SIGS are among the most reliable guns out there... I would stick to stock spring replacements. Don't try to second-guess the factory! If you are shooting "softball" reloads and you're not getting proper ejection, then perhaps substitute a softer spring just for range work.

    I have a few thousand rounds of mixed .45 thru my Sig 220... it handles the mild reloads just as well as hardball and full-power JHP. If your gun is accurate in your hands with your choice of ammo, don't mess with it!

    If you were asking about a 1911, I'd have a different answer, but - we're not!
    Smitty
    NRA Endowment Member

  5. #4
    Ex Member Array Ram Rod's Avatar
    Join Date
    Dec 2007
    Location
    Fayetteville, AR
    Posts
    13,687
    Recoil spring.........a heavier than stock recoil spring is going to be harder on your pistol. You may also experience more recoil. Reason some manufacturers send a heavier rated firing pin spring in a kit along with a heavier rated recoil spring is because of the force and momentum. With a stiffer recoil spring, you want the firing pin to stay where it is when the slide closes.
    I just don't see how folks would be 'tuning' their pistols by changing springs every time they change ammo. I shoot such a broad range of ammo that I'd go nuts swapping things around all the time. If you do competition with reloads or something, I might see that. Actually lighter recoil springs should yield less recoil and better follow-up shots as the slide cycles slower and there is less momentum and force. I'd say in general that the factory does know best for the average pistol and the average user with a wide range of ammo.

  6. #5
    Member Array Archie's Avatar
    Join Date
    Aug 2005
    Location
    Hastings, Nebrasksa - the Heartland!
    Posts
    313

    Hello Charley

    Couple things you lack here.

    Recoil spring ideally is balanced against the user. Basic rule is the stronger the grip or more recoil from ammo, the harder the spring. At some point, the stiffer spring will start beating the slide and frame as the action closes. However, if the ejected brass gets tossed more than about five or six feet to first bounce, you could use a stiffer spring.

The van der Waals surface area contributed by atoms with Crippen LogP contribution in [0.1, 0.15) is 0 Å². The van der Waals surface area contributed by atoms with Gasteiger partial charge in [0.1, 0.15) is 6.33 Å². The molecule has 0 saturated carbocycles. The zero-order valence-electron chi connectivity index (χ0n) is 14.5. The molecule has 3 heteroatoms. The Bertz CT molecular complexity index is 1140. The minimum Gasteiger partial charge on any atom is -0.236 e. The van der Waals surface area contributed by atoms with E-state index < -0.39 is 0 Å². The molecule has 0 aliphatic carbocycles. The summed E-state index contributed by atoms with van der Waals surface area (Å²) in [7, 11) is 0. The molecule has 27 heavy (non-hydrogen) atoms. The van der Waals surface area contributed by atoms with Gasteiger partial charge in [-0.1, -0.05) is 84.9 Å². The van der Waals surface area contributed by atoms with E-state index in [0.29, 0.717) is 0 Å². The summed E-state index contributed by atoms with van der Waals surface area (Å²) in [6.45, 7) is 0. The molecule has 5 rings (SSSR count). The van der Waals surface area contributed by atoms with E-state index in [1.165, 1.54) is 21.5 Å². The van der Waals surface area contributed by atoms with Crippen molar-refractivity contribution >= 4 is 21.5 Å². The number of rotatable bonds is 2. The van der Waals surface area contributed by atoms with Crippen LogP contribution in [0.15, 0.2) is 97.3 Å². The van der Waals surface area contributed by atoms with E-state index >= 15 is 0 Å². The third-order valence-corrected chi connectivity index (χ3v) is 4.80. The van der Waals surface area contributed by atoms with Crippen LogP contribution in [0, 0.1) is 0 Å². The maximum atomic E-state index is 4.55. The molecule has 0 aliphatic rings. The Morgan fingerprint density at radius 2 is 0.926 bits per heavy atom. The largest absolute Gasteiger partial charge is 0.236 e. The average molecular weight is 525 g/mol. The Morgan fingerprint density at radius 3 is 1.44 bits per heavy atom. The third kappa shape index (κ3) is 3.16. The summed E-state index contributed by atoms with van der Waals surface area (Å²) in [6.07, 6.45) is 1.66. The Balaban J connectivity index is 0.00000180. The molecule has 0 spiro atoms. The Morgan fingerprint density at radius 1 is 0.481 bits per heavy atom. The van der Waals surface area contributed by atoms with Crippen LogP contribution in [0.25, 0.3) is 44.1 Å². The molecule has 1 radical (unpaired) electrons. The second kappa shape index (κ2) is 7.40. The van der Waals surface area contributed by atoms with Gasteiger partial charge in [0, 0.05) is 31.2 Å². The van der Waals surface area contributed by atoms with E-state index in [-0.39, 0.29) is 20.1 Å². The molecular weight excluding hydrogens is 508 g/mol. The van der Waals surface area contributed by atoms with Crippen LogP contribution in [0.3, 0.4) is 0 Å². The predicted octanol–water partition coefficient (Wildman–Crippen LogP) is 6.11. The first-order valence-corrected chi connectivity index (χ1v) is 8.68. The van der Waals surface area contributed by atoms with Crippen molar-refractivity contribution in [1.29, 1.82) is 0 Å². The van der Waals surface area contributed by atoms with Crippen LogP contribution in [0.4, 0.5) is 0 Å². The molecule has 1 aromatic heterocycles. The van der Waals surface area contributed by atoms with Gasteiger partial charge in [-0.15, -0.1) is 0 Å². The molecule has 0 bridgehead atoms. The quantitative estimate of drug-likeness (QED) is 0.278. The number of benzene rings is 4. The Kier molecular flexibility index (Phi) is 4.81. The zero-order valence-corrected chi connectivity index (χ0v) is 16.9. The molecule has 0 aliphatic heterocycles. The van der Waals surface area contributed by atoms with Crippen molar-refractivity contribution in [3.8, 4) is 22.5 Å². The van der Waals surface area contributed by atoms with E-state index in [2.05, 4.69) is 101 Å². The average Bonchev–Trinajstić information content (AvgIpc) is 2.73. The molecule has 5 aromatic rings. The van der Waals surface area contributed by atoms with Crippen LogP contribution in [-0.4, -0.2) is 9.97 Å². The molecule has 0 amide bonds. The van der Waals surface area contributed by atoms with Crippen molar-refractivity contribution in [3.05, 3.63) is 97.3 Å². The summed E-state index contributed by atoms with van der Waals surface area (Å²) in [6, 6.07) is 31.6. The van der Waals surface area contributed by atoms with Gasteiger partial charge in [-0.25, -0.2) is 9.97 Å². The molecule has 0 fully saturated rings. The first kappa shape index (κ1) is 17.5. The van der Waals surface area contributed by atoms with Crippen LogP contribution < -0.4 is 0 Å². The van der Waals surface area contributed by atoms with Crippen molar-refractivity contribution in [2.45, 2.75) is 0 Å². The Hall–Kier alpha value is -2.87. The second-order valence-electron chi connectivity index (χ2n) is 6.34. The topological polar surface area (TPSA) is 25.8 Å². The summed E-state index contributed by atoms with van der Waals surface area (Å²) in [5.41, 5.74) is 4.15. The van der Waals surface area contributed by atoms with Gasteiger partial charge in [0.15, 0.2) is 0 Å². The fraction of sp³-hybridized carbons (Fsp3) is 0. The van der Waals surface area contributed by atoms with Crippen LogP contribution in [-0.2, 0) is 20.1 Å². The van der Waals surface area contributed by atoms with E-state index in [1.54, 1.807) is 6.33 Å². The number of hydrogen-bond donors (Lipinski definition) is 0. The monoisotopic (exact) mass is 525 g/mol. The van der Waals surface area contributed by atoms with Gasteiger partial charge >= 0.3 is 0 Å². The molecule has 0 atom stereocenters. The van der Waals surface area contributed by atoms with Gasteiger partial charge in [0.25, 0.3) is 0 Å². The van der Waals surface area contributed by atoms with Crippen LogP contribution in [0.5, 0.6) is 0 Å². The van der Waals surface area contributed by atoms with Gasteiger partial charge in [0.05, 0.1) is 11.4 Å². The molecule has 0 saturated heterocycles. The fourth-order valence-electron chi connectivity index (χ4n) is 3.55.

The firing pin spring needs to be balanced against the recoil spring. If the slide slams too hard, a weak firing pin can allow the inertial firing pin to slam into the primer. So 'tis said. Usually a stiffer recoil spring comes with a stiffer firing pin spring; it can't hurt.

    Extractors get to be complicated. A functioning extractor is the combination of length and angle of claw, as well as the angle of the extractor arm and spring pressure. Until one gets to know all the details, it's a trial and error process.

    The mainspring or hammer spring. A lighter spring will soften the trigger pull. But make sure it has enough snap to activate the primer. Activate the primer all the time. Activate ANY primer ALL the time.

    Also - and I don't know if this applies - a softer hammer spring will make for a mushier single action trigger.

    Magazine springs. I've never had a problem with it. Here's the caveat: My experience in this is limited to Colt Government Models only. I've run 24 pound recoil springs and never had a magazine problem due to spring pressure. I don't know about SIGs.

    Firearms manufacturers build guns and install springs to function in the widest variety of situations. They can be improved in function on various levels. They can also be screwed up pretty bad, as well. If you wish to start experimenting, do so carefully and slowly. test everything prior to betting your safety on the modification or alteration. And if you screw something up, you may end up paying a pistolsmith to fix it. Good pistolsmiths are often neurotic and can be quite merciless; be warned.

    You'll more than likely learn something in the process.
    Anyone Worth Shooting Is Worth Shooting Well
    Please take a look at my Blog: http://oldmanmontgomery.wordpress.com/

  7. #6
    VIP Member Array automatic slim's Avatar
    Join Date
    Jul 2008
    Location
    The western edge of The Confederacy
    Posts
    2,198
    If it's not broken, don't fix it...
    "First gallant South Carolina nobly made the stand."
    Edge of Darkness

  8. #7
    Distinguished Member Array C9H13NO3's Avatar
    Join Date
    Nov 2007
    Location